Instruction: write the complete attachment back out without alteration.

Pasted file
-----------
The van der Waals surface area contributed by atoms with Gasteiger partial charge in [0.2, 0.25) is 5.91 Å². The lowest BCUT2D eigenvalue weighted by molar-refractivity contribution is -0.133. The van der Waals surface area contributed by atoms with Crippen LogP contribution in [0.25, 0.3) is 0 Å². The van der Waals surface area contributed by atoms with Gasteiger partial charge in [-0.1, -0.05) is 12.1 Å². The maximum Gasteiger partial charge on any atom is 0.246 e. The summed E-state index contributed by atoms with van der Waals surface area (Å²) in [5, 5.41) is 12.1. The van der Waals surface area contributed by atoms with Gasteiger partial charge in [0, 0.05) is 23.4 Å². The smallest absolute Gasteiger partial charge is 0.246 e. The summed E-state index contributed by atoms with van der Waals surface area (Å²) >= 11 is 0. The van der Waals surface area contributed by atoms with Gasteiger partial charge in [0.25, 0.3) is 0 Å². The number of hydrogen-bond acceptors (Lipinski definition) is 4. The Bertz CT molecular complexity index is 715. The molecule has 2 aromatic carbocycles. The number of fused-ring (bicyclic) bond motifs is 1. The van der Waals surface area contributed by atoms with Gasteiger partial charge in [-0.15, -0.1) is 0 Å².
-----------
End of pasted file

The van der Waals surface area contributed by atoms with Gasteiger partial charge in [0.2, 0.25) is 5.91 Å². The lowest BCUT2D eigenvalue weighted by molar-refractivity contribution is -0.133. The van der Waals surface area contributed by atoms with Crippen LogP contribution in [0.25, 0.3) is 0 Å². The van der Waals surface area contributed by atoms with Gasteiger partial charge in [-0.1, -0.05) is 12.1 Å². The maximum Gasteiger partial charge on any atom is 0.246 e. The summed E-state index contributed by atoms with van der Waals surface area (Å²) in [5, 5.41) is 12.1. The van der Waals surface area contributed by atoms with Gasteiger partial charge in [0, 0.05) is 23.4 Å². The smallest absolute Gasteiger partial charge is 0.246 e. The summed E-state index contributed by atoms with van der Waals surface area (Å²) >= 11 is 0. The van der Waals surface area contributed by atoms with Gasteiger partial charge in [0.25, 0.3) is 0 Å². The number of hydrogen-bond acceptors (Lipinski definition) is 4. The Bertz CT molecular complexity index is 715. The molecule has 2 aromatic carbocycles. The number of fused-ring (bicyclic) bond motifs is 1. The van der Waals surface area contributed by atoms with Gasteiger partial charge in [-0.15, -0.1) is 0 Å².